Tax cuts and ‘animal spirits’ mean higher US growth in 2018
The recent US tax cuts and abundant signs of increased corporate investment have led us to raise our forecast for growth and inflation in the US this year and next.
December’s US tax cuts – which saw corporate taxation sharply reduced – are being echoed in signs that ‘animal spirits’ are finally kicking in. Both set the stage, in our view, for higher US growth, in large part driven by greater investment. We have raised our 2018 US growth forecast to 3.0% (from a previous forecast of 2.0%), as we assume that non-residential investment growth will go up sharply (7.0%). We expect 2019 GDP growth of 2.4%.
We are also raising our inflation forecasts, although we anticipate some inertia in core inflation this year as the higher wages we expect might take a few quarters to feed into prices. We expect core PCE inflation to move up from 1.5% on average in 2017 to 1.9% in 2018 and 2.3% in 2019.
We now expect the Federal Reserve to hikes rates four times this year (compared with our earlier forecast of two). And we see two rate hikes in 2019 (compared with none before), with the Fed eventually pausing the rate-hiking cycle when short-term rates are at 3.0%.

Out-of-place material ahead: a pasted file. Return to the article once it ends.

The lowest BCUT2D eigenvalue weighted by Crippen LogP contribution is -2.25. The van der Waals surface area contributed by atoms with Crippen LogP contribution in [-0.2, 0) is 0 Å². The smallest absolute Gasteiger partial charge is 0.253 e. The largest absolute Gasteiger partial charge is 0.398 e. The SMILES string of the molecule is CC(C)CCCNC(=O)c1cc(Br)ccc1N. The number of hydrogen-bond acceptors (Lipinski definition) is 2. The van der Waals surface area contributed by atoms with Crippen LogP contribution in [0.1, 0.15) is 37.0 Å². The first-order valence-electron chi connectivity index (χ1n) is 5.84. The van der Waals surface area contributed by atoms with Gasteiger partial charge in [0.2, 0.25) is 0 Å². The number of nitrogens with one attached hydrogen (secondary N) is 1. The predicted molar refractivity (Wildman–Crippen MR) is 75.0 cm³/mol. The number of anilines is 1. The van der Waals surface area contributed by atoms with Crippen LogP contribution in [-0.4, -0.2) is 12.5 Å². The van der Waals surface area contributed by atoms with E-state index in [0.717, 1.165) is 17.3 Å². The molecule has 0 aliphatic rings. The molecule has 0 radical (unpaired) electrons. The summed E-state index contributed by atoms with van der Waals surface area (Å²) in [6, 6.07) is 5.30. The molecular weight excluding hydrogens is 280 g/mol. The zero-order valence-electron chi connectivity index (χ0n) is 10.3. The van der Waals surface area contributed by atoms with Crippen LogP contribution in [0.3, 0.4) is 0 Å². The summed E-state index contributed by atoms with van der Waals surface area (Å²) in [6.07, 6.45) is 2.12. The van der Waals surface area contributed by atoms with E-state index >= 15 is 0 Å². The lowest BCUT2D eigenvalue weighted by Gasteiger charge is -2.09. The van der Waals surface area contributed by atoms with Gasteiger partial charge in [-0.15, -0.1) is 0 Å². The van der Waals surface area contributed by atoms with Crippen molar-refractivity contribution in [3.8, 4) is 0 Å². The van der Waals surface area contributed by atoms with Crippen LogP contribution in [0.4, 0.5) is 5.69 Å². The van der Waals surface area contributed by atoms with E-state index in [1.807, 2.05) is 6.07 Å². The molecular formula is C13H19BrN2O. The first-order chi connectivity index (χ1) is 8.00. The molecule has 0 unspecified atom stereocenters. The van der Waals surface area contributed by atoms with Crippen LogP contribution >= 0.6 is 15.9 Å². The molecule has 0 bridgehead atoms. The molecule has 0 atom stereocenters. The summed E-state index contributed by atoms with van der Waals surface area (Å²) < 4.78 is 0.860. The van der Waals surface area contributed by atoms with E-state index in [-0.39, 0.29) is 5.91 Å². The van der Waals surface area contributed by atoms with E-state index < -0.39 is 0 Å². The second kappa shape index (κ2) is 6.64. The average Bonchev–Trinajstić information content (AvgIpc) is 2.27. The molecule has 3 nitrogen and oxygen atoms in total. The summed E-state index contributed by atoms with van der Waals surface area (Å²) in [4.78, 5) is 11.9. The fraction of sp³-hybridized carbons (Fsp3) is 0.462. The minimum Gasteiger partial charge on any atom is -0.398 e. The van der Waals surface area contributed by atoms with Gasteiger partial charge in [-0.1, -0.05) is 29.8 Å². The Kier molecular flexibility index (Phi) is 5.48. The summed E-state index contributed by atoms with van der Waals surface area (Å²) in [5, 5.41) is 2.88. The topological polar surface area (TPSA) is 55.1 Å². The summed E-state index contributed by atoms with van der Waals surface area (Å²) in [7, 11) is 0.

The main risk to our macro forecast is a sudden return of inflation and a sharp rise in bond yields. We expect a gentle upward slope in wages and core inflation as the labour market continues to tighten, but the risk to our view is that the Phillips curve reasserts itself more vigorously than we think, and wage-driven inflation accelerates more noticeably. This could unsettle Fed officials and lead to more aggressive tightening.
There are several other risks to our US scenario: the recent investment pick-up could fizzle, global energy prices could drop sharply (leading to a rapid end to the domestic energy boom), and US politics could turn more conflictual, both domestically and internationally (especially with the US’s trade partners).
But there are also some upside risks. The US could experience a leverage boom that translates into higher consumer spending, for example. Federal government spending could also provide some positive surprises — perhaps in the form of increased infrastructure spending.